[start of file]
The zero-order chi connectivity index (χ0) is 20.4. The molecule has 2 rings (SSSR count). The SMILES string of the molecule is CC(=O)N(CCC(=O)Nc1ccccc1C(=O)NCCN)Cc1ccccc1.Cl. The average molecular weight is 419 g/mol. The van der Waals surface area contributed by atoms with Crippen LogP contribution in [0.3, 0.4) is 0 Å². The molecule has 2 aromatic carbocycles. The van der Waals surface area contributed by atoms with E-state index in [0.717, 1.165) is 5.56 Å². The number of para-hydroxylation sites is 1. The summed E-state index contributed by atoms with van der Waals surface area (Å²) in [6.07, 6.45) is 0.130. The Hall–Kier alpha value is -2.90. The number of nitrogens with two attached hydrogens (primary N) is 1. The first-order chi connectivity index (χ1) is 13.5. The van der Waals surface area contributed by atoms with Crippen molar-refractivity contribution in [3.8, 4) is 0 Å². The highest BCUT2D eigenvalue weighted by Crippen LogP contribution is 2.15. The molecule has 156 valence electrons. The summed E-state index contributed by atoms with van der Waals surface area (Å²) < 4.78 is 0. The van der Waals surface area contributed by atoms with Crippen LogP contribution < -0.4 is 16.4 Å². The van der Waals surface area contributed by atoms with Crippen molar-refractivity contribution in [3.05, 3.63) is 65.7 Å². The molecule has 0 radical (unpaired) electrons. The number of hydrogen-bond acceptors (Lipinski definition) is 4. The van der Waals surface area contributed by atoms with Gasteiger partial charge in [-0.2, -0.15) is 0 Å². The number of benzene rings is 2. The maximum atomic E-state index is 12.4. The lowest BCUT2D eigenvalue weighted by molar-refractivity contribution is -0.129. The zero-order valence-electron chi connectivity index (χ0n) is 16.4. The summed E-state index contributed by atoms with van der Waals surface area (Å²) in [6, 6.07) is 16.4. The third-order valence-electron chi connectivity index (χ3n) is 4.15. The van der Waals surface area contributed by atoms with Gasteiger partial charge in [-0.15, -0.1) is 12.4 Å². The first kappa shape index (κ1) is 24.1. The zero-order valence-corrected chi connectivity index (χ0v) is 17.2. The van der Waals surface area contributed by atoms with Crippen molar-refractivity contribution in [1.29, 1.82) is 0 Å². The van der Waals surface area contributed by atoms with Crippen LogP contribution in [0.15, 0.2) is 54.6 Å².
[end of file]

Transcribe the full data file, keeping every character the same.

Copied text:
The zero-order chi connectivity index (χ0) is 20.4. The molecule has 2 rings (SSSR count). The SMILES string of the molecule is CC(=O)N(CCC(=O)Nc1ccccc1C(=O)NCCN)Cc1ccccc1.Cl. The average molecular weight is 419 g/mol. The van der Waals surface area contributed by atoms with Crippen LogP contribution in [0.3, 0.4) is 0 Å². The molecule has 2 aromatic carbocycles. The van der Waals surface area contributed by atoms with E-state index in [0.717, 1.165) is 5.56 Å². The number of para-hydroxylation sites is 1. The summed E-state index contributed by atoms with van der Waals surface area (Å²) in [6.07, 6.45) is 0.130. The Hall–Kier alpha value is -2.90. The number of nitrogens with two attached hydrogens (primary N) is 1. The first-order chi connectivity index (χ1) is 13.5. The van der Waals surface area contributed by atoms with Crippen molar-refractivity contribution in [3.8, 4) is 0 Å². The highest BCUT2D eigenvalue weighted by Crippen LogP contribution is 2.15. The molecule has 156 valence electrons. The summed E-state index contributed by atoms with van der Waals surface area (Å²) < 4.78 is 0. The van der Waals surface area contributed by atoms with Crippen LogP contribution < -0.4 is 16.4 Å². The van der Waals surface area contributed by atoms with Crippen molar-refractivity contribution in [3.05, 3.63) is 65.7 Å². The molecule has 0 radical (unpaired) electrons. The number of hydrogen-bond acceptors (Lipinski definition) is 4. The van der Waals surface area contributed by atoms with Gasteiger partial charge in [-0.2, -0.15) is 0 Å². The number of benzene rings is 2. The maximum atomic E-state index is 12.4. The lowest BCUT2D eigenvalue weighted by molar-refractivity contribution is -0.129. The zero-order valence-electron chi connectivity index (χ0n) is 16.4. The summed E-state index contributed by atoms with van der Waals surface area (Å²) in [6, 6.07) is 16.4. The third-order valence-electron chi connectivity index (χ3n) is 4.15. The van der Waals surface area contributed by atoms with Gasteiger partial charge in [-0.15, -0.1) is 12.4 Å². The first kappa shape index (κ1) is 24.1. The zero-order valence-corrected chi connectivity index (χ0v) is 17.2. The van der Waals surface area contributed by atoms with Crippen molar-refractivity contribution in [1.29, 1.82) is 0 Å². The van der Waals surface area contributed by atoms with Crippen LogP contribution in [0.15, 0.2) is 54.6 Å².